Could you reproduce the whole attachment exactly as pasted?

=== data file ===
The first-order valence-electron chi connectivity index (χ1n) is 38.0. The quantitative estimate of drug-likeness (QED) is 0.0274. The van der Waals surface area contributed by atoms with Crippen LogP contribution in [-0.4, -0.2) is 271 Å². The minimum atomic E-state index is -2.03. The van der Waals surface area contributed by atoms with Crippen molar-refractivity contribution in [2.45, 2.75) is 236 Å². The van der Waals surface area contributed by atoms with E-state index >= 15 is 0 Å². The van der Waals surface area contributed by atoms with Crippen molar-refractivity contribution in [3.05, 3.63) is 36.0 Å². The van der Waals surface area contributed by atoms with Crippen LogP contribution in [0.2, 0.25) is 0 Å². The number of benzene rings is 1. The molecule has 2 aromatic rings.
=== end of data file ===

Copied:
The first-order valence-electron chi connectivity index (χ1n) is 38.0. The quantitative estimate of drug-likeness (QED) is 0.0274. The van der Waals surface area contributed by atoms with Crippen LogP contribution in [-0.4, -0.2) is 271 Å². The minimum atomic E-state index is -2.03. The van der Waals surface area contributed by atoms with Crippen molar-refractivity contribution in [2.45, 2.75) is 236 Å². The van der Waals surface area contributed by atoms with E-state index >= 15 is 0 Å². The van der Waals surface area contributed by atoms with Crippen molar-refractivity contribution in [3.05, 3.63) is 36.0 Å². The van der Waals surface area contributed by atoms with Crippen LogP contribution in [0.2, 0.25) is 0 Å². The number of benzene rings is 1. The molecule has 2 aromatic rings.